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Rolling walkers ease outdoor walks for lung disease patients

(Reuters Health) – A rolling walker, known as a rollator, can help people with chronic obstructive pulmonary disease (COPD) walk outdoors more easily and for a longer time, according to a small trial in The Netherlands.
Compared to when they walked unaided, or used a bicycle-like device called a draisine, COPD patients in the study walked much further and reported feeling much better using the rollator.
“We have shown that the use of a rollator can be beneficial for patients with moderate and advanced COPD, in terms of outdoor walking distance and time,” said lead author Dr. Anouk W Vaes, from Center of Expertise for Chronic Organ Failure, Horn.
“However, not all patients benefit from its use,” she told Reuter’s Health in an email. “Therefore, we believe that the needs, daily use and degree of acceptance by the patients with COPD should be considered for selection of a walking aid.”
The rollator is basically a sturdy frame with three or four wheels, handlebars and a built-in-seat that individuals push in front of them as they walk. The rollators can be fitted with baskets for carrying personal items.
COPD, a condition often associated with smoking that can include emphysema, chronic bronchitis, or both, affects 4 to 9 percent of U.S. adults, depending on region, according to the Centers for Disease Control and Prevention.
People with COPD have difficulty breathing and become fatigued easily, so their daily activities are often restricted by an inability to walk far. They may use oxygen tanks, or inhaled drugs to open their airways, but there is no cure for the condition.
Vaes and colleagues note in the journal Respirology that past research has found both rollators and draisines can improve COPD patients’ walking speed in indoor tests. Those studies include one by Vaes’ own group, which found the draisine to be a promising aid to people with mobility problems (see Reuters Health article of December 29, 2011 here:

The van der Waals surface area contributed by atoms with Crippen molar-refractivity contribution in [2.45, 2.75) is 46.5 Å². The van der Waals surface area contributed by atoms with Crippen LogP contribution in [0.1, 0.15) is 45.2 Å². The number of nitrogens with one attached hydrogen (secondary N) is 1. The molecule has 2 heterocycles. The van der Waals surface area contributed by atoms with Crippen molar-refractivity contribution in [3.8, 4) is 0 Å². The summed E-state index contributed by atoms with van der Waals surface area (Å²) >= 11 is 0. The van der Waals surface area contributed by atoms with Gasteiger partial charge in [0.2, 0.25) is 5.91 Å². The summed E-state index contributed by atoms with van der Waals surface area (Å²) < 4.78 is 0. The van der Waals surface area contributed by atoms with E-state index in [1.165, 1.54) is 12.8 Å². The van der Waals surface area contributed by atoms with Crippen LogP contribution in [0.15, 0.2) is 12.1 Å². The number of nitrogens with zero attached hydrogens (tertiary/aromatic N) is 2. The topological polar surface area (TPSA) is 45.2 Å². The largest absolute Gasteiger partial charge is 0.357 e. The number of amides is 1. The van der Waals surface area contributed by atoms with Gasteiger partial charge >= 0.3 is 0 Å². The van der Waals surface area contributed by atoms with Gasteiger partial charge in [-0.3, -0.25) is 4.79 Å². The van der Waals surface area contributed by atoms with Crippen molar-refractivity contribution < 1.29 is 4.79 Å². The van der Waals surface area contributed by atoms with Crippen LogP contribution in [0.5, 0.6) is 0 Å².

But those results may not reflect how useful the devices are for more realistic outdoor, self-paced walking, the authors write. In the current study, the researchers wanted to test the draisine against the rollator in “real life” outdoor settings.
The study included 15 individuals with COPD who performed three self-paced outdoor walking tests on two consecutive days. In the first test, participants walked unaided, then in the second and third tests they used the rollator or draisine in random order.
The participants had to walk as long as possible at their own pace, and the test ended when they needed to stop or at a maximum cutoff time of 30 minutes.
When using the rollator, individuals were able to walk the longest distance and for the greatest length of time. On average, they covered 1,262 meters (1,380 yards) and walked for almost 19 minutes.
With the draisine, participants covered an average 586 meters (641 yards) and walked for just under eight minutes. Walking unaided, they averaged 985 meters (1,077 yards) and 14.5 minutes.
In addition, the rollator got the highest marks from participants for comfort, safety and security.
In email to Reuter’s Health, COPD expert Dr. David Mannino, who was not involved in the study, pointed out that activity is important for COPD patients.
“Anything that increases activity is good, and different things work for different people,” said Mannino, a professor of medicine in the Division of Pulmonary, Critical Care and Sleep Medicine at the University of Kentucky in Lexington.
SOURCE: Respirology, online July 5, 2015.

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